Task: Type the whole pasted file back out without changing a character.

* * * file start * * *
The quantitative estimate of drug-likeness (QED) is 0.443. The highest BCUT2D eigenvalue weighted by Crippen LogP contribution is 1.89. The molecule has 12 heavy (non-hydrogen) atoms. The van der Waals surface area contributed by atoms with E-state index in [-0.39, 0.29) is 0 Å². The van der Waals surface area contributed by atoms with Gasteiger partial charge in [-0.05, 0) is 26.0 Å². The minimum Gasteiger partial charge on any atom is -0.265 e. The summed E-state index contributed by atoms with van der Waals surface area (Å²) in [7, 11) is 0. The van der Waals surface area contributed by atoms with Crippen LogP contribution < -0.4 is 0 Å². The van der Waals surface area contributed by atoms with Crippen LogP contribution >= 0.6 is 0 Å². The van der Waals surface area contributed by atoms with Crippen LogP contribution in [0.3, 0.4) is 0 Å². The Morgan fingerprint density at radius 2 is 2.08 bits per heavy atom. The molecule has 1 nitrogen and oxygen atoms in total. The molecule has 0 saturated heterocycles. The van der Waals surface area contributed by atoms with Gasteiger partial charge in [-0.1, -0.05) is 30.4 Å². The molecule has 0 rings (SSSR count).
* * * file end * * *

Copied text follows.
The quantitative estimate of drug-likeness (QED) is 0.443. The highest BCUT2D eigenvalue weighted by Crippen LogP contribution is 1.89. The molecule has 12 heavy (non-hydrogen) atoms. The van der Waals surface area contributed by atoms with E-state index in [-0.39, 0.29) is 0 Å². The van der Waals surface area contributed by atoms with Gasteiger partial charge in [-0.05, 0) is 26.0 Å². The minimum Gasteiger partial charge on any atom is -0.265 e. The summed E-state index contributed by atoms with van der Waals surface area (Å²) in [7, 11) is 0. The van der Waals surface area contributed by atoms with Crippen LogP contribution < -0.4 is 0 Å². The van der Waals surface area contributed by atoms with Crippen LogP contribution >= 0.6 is 0 Å². The van der Waals surface area contributed by atoms with Crippen LogP contribution in [0.3, 0.4) is 0 Å². The Morgan fingerprint density at radius 2 is 2.08 bits per heavy atom. The molecule has 1 nitrogen and oxygen atoms in total. The molecule has 0 saturated heterocycles. The van der Waals surface area contributed by atoms with Gasteiger partial charge in [-0.1, -0.05) is 30.4 Å². The molecule has 0 rings (SSSR count).